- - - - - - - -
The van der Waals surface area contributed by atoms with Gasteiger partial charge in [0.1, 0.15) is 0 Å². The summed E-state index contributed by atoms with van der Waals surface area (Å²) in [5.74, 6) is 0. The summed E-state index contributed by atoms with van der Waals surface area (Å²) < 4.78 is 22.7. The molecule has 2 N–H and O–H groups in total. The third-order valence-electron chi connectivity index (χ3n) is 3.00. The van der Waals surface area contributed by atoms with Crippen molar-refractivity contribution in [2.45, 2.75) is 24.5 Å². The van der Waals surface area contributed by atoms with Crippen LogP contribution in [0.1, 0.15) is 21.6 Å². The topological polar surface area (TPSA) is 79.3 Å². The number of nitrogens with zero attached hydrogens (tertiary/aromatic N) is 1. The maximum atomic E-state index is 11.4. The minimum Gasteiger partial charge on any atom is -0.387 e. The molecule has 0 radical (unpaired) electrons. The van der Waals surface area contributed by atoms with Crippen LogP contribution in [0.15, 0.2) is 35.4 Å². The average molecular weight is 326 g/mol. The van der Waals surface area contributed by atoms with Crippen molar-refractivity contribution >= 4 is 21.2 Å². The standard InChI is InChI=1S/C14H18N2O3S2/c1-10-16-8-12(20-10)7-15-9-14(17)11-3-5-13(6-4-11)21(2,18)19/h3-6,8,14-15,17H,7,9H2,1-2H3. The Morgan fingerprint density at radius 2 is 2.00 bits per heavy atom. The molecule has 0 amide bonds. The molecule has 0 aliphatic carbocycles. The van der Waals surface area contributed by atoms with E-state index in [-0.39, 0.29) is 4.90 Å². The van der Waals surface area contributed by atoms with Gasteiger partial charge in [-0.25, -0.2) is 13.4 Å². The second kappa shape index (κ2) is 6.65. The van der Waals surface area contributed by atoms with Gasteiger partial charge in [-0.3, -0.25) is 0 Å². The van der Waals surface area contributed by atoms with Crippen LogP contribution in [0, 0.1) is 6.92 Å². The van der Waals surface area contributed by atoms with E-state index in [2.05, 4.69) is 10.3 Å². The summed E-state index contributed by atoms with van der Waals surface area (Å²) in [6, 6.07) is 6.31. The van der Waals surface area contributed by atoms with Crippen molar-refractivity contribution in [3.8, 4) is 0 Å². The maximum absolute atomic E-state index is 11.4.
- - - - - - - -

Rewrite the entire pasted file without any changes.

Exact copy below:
The van der Waals surface area contributed by atoms with Gasteiger partial charge in [0.1, 0.15) is 0 Å². The summed E-state index contributed by atoms with van der Waals surface area (Å²) in [5.74, 6) is 0. The summed E-state index contributed by atoms with van der Waals surface area (Å²) < 4.78 is 22.7. The molecule has 2 N–H and O–H groups in total. The third-order valence-electron chi connectivity index (χ3n) is 3.00. The van der Waals surface area contributed by atoms with Crippen molar-refractivity contribution in [2.45, 2.75) is 24.5 Å². The van der Waals surface area contributed by atoms with Crippen LogP contribution in [0.1, 0.15) is 21.6 Å². The topological polar surface area (TPSA) is 79.3 Å². The number of nitrogens with zero attached hydrogens (tertiary/aromatic N) is 1. The maximum atomic E-state index is 11.4. The minimum Gasteiger partial charge on any atom is -0.387 e. The molecule has 0 radical (unpaired) electrons. The van der Waals surface area contributed by atoms with Crippen LogP contribution in [0.15, 0.2) is 35.4 Å². The average molecular weight is 326 g/mol. The van der Waals surface area contributed by atoms with Crippen molar-refractivity contribution >= 4 is 21.2 Å². The standard InChI is InChI=1S/C14H18N2O3S2/c1-10-16-8-12(20-10)7-15-9-14(17)11-3-5-13(6-4-11)21(2,18)19/h3-6,8,14-15,17H,7,9H2,1-2H3. The Morgan fingerprint density at radius 2 is 2.00 bits per heavy atom. The molecule has 0 amide bonds. The molecule has 0 aliphatic carbocycles. The van der Waals surface area contributed by atoms with E-state index in [-0.39, 0.29) is 4.90 Å². The van der Waals surface area contributed by atoms with Gasteiger partial charge in [-0.25, -0.2) is 13.4 Å². The second kappa shape index (κ2) is 6.65. The van der Waals surface area contributed by atoms with Gasteiger partial charge in [-0.3, -0.25) is 0 Å². The van der Waals surface area contributed by atoms with Crippen LogP contribution in [0, 0.1) is 6.92 Å². The van der Waals surface area contributed by atoms with E-state index in [2.05, 4.69) is 10.3 Å². The summed E-state index contributed by atoms with van der Waals surface area (Å²) in [6, 6.07) is 6.31. The van der Waals surface area contributed by atoms with Crippen molar-refractivity contribution in [3.8, 4) is 0 Å². The maximum absolute atomic E-state index is 11.4.